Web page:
I was delighted to obtain a copy of Jack Spicer’s THE TOWER OF BABEL in the States, and I was equally delighted to read it during my 25 hours of travel back to Berlin from Denver.
By way of introduction, Jack Spicer (1925-1965) – poet of the San Francisco Renaissance, linguist, flatmate of Philip K. Dick, friend of Robert Duncan and Robin Blaser, anti-Beat – published little while he was alive (he had a thing against major presses) but his works have been collected posthumously, mainly into MY VOCABULARY DID THIS TO ME , collected poems, and THE HOUSE THAT JACK BUILT, collected essays.
The Tower of Babel is unfinished. Spicer wrote the first half to shop around to publishers, but never returned to it after a publisher was identified. There are several reasons for this, which Lew Ellingham and Kevin Killian, the editors, detail in the afterword: the beats' moment in SF had passed and satire of the movement was no longer necessary; Spicer had moved onto other projects, including his incredible serial work, THE HOLY GRAIL, which he claimed was transmitted to him by Martians; and – most poignantly – the sexual tension between the two main male characters had built to a point of breaking, which could not, in 1958, be written and published.
The novel ends with the death that traditionally begins a detective story. The ~150 pages before the death introduce a cast of characters, including the one who is to die, caught up together in the re-making of San Francisco’s art scene. The protagonist, John Ralston, is a poet who has returned to San Francisco after many years, having established himself as a professor at a prestigious East Coast univerisity, an “academic poet”, as he is dismissively labeled by the young members of the SF scene. He feels old, he feels washed up, and he feels he’s on the brink of writing a great work that really matters, which breaks out of his current context, which transports him. He decides that San Francisco is the right place to do this because it’s where he started his career, and it carries a certain vibe – a feeling of something that is beginning.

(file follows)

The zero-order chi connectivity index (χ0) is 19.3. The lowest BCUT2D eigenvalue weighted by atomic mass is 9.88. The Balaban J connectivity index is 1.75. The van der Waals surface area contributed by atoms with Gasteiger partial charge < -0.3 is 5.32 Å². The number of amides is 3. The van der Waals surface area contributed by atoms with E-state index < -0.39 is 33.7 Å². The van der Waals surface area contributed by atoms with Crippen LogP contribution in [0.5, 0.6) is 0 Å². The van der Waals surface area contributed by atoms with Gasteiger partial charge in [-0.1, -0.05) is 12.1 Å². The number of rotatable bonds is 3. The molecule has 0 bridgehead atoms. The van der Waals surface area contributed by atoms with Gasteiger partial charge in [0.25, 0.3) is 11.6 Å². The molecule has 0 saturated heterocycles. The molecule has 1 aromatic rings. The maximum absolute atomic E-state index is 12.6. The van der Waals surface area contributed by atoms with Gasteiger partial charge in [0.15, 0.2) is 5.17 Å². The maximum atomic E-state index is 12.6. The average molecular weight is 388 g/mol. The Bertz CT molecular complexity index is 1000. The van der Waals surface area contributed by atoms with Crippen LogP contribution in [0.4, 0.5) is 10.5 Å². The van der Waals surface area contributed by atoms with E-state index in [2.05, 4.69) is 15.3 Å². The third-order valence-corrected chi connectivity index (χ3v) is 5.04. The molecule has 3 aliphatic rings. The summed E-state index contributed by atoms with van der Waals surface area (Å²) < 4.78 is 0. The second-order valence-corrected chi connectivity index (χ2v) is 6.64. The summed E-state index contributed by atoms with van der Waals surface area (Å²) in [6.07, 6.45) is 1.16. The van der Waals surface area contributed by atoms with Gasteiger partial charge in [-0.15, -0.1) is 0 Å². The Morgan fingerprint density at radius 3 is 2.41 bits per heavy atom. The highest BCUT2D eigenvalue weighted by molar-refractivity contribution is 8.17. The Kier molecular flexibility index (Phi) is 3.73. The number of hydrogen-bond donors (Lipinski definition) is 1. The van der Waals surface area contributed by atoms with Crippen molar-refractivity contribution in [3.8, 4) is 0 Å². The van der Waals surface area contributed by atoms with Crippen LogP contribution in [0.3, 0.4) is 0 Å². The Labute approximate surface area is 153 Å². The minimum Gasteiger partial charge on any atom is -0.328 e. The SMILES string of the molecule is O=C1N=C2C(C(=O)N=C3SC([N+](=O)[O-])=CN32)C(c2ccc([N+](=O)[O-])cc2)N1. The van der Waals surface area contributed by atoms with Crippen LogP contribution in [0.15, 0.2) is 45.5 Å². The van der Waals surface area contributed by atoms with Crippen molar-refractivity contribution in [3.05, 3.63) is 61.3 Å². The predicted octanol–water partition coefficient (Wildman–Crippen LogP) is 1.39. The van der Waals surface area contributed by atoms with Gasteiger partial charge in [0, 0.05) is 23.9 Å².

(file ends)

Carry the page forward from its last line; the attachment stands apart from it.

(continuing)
In San Francisco, Ralston is immediately confronted by the young scene and spends the bulk of the novel not writing poetry, but rather, grappling with his memory of SF vs its current reality. His first confrontation is with a young poet, Rudolf Talcott, who is rumoured to have arisen fully-formed out of the inferno of the American West: hopping freight trains, sleeping with anyone who comes across his path, rolling into San Francisco a manic mess scribbling embarassing poems that are given a solemnity by his life experience, his modest beginnings, his extraordinary presence and charisma. Basically, he’s the archetypal beat. In their first meeting, Talcott tears up a literary magazine that contains Ralston’s work, resulting in an argument during in which Talcott storms out of the bar only to return with a fish – still living and breathing – the mouth of which contains two pages of hand-written poetry. Ralston removes the poems from the mouth of the fish and, in retaliation, rips them up. It’s a mess! The sexual tension – you could cut it with a knife!
Later, Ralston reunites with one of his old friends and would-be lover, Madelaine Cross, an artist who married into the poetry subculture. Washington Jones, a young Black poet, has been accused of beating up another hanger-on of the scene, a white woman, the new girlfriend of Talcott. Ralston and Cross embark on a quest to clear Jones' name at the behest of Cross’s husand, who has a flair for social justice activism. At this point, the plot turns from an aimless catalogue of poets annoying each other at parties into a mini detective story, as Ralston and Cross try to figure out exactly where Jones was on the night of the attack. (In classic poet fashion, he’d gotten so high that he could no longer remember where he was that night, but insists that he cannot drive and so could not have driven the car in which the woman was attacked.)
Ralston and Cross go on a mad hunt around the Bay Area, comically asking strangers for information and ending up at a houseboat that belongs to the owner of a jewel shop. Improbably, they get what they’re looking for – confirmation that Jones almost certainly did not make it back to San Francisco in time to commmit the crime – but they’re delayed by an insane parable told by the shopkeeper about a medieval metalsmith who is coerced into service by a queen. It’s the kind of winding and absurd story that someone tells you when you’re eager to leave, and that’s the whole novel – we’re eager to get to the point – please, let us get to the point – we can’t yet arrive at the main event – we’re still delaying – we can’t write our poems because we have all this SHIT around us all the time keeping us occupied – all these PHONE CALLS and LETTERS and PARTIES which get us lost in our labyrinthine relations to other people – and it’s preventing us from doing what we want even as we think that it’s helping us. Or is it helping? Really the only the thing that’s clear is that we’ve been talking about this for too long. Eventually, Jones is discovered dead, and the novel ends without resolution.